What You Need to Know About Identity Theft Restoration Programs

Identity Restoration Versus Identity Resolution

Identity theft restoration programs can really help cut through the red tape. Getty/Mark Weiss

There are plenty of organizations, including well-regarded insurance companies, that offer programs intended to help you regain your identity, credit, and good name after identity theft. They go by two names that sound almost identical: "identity resolution," and "identity restoration."

While both resolution and restoration lead to the same outcomes, however, they approach the process completely differently.

Those that help to "resolve" identity theft are willing to guide you, the victim, through a long and arduous process. Those that restore identity do all the work for you, allowing you to avoid spending a great deal of time and emotional energy on the process.

What Are the Pros and Cons of Identity Theft Restoration Programs?

Identity theft restoration services are expensive, but people who use them rave about them. Coupled with a good identity theft credit monitoring program, restoration services may be arguably the best protection from identity theft that money can buy. Unlike identity theft resolution services, which may or may not do any work for you, this is exactly what identity theft restoration services do. The amount of work that you have to put in to recover your identity is minimal, and the outcome (assuming you're working with a reputable company) is guaranteed.

How Do Identity Restoration Programs Work?

In order to work on your behalf, any identity theft restoration service will need some form of limited power of attorney.

They usually require you to fill out your initial police report and give them a copy of it as well. They may require you to file a complaint with the FTC as well, and give them a copy of that complaint form.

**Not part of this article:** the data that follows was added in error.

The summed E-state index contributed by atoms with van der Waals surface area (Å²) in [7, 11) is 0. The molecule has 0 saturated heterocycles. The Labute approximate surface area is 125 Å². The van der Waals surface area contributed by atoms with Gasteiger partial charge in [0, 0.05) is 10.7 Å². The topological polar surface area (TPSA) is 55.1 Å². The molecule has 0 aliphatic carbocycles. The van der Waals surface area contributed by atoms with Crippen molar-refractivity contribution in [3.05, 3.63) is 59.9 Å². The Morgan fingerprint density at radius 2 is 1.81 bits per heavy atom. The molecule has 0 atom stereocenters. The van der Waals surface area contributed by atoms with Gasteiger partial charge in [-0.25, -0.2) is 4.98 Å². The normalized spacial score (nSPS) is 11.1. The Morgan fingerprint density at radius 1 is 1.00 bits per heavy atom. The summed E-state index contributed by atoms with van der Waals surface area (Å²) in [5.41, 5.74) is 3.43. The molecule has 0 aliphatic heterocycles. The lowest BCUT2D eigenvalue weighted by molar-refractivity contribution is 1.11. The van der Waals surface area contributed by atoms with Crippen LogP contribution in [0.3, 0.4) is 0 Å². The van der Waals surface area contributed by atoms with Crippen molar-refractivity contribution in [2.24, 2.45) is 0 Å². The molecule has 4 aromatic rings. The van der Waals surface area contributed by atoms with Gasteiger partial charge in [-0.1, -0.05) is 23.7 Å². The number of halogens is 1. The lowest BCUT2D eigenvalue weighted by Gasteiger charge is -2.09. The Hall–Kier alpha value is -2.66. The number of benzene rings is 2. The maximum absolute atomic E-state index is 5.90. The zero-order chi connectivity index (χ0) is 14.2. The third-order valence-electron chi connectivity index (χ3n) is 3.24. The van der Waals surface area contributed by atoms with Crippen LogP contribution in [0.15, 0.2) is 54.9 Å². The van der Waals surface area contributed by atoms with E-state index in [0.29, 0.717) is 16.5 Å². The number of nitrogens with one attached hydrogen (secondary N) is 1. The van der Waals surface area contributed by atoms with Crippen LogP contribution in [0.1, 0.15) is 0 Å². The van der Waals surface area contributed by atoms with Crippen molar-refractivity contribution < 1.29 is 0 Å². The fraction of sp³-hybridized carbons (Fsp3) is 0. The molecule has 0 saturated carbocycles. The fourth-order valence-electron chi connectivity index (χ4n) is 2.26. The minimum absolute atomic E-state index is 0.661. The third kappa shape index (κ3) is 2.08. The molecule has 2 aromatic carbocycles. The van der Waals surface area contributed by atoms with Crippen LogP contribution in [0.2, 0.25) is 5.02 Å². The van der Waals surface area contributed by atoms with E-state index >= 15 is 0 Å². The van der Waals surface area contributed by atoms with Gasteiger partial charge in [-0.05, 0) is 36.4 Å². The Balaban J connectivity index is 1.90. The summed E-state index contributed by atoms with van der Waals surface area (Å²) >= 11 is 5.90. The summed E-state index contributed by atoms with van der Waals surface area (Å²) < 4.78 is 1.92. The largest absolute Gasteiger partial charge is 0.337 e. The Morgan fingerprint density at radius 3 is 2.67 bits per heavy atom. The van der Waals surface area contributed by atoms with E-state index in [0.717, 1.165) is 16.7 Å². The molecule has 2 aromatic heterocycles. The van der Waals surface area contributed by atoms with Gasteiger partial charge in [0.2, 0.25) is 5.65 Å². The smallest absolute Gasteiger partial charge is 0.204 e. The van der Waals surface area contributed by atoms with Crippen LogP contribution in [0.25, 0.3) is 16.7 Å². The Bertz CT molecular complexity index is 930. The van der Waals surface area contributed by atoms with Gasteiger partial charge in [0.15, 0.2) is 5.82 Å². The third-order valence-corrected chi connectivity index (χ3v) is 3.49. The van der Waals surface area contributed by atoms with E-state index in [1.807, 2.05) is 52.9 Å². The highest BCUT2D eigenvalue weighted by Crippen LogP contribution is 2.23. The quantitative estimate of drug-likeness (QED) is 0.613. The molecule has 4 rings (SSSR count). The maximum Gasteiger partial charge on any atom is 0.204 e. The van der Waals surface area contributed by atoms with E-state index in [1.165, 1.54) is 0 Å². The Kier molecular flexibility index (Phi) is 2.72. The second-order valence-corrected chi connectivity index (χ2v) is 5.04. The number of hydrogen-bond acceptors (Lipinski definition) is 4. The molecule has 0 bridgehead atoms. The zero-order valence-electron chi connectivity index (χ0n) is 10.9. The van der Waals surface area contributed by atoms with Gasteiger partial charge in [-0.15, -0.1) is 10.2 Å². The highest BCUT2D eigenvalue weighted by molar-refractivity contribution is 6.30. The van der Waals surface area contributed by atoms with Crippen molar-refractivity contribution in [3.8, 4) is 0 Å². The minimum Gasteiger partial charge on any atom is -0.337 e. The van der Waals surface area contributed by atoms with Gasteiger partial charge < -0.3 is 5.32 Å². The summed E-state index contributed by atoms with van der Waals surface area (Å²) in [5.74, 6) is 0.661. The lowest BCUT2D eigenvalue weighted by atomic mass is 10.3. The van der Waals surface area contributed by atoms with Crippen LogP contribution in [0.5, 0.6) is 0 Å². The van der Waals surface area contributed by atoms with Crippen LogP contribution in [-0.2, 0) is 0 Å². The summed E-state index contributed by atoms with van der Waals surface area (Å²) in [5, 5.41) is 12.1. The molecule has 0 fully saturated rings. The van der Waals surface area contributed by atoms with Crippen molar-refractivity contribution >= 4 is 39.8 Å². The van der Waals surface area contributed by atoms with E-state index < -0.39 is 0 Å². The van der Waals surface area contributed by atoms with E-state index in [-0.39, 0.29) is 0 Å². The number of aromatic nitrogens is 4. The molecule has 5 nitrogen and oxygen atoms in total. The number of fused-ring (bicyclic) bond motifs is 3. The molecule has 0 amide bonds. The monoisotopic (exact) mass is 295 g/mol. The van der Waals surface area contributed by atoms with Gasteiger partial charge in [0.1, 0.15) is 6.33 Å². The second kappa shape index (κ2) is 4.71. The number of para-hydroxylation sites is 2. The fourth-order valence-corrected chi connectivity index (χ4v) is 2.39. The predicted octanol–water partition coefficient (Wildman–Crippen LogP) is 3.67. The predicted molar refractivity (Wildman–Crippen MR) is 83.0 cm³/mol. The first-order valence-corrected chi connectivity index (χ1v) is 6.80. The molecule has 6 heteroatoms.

Armed with this paperwork, identity theft restoration services do all the heavy lifting. They make the calls, they send the letters, and perhaps most importantly, they have access to a legal department or an arrangement with a law firm to handle the legal aspects that invariably come up when you're a victim of identity theft.

As you might expect, this makes things much easier for them to resolve, because they don't have to deal with customer service reps. Instead, they are talking to other lawyers, and if there's one thing lawyers are famous for, it is making good use of their time.

Identity theft restoration services are so effective because they are put together by people who know what they're doing in the first place.

The first identity theft restoration service (perhaps the first identity theft service period,) was created by Kroll, a leader in the industry of financial risk and other forms of risk management. Kroll also maintains good contacts at the Social Security Administration and countless law enforcement databases of because they are often instrumental in issuing security clearances by doing background investigations.

Other programs that do some form of identity theft restoration are usually run or staffed by attorneys and ex-law enforcement officers. They, too, have a good idea who to talk to in order to quickly resolve any identity theft-related issues and are familiar with the laws that need to be followed.

Finding Identity Restoration Specialists

Of course, it's possible to find identity restoration specialists simply by googling.

But another good way to be sure you have access to an identity restoration specialist is to buy insurance. State Farm and Allstate Insurance (among others) offer identity restoration insurance products for individuals and corporations. If you choose not to insure yourself, you can always tap into Kroll, Lifelock, or another high-quality company that will work with you.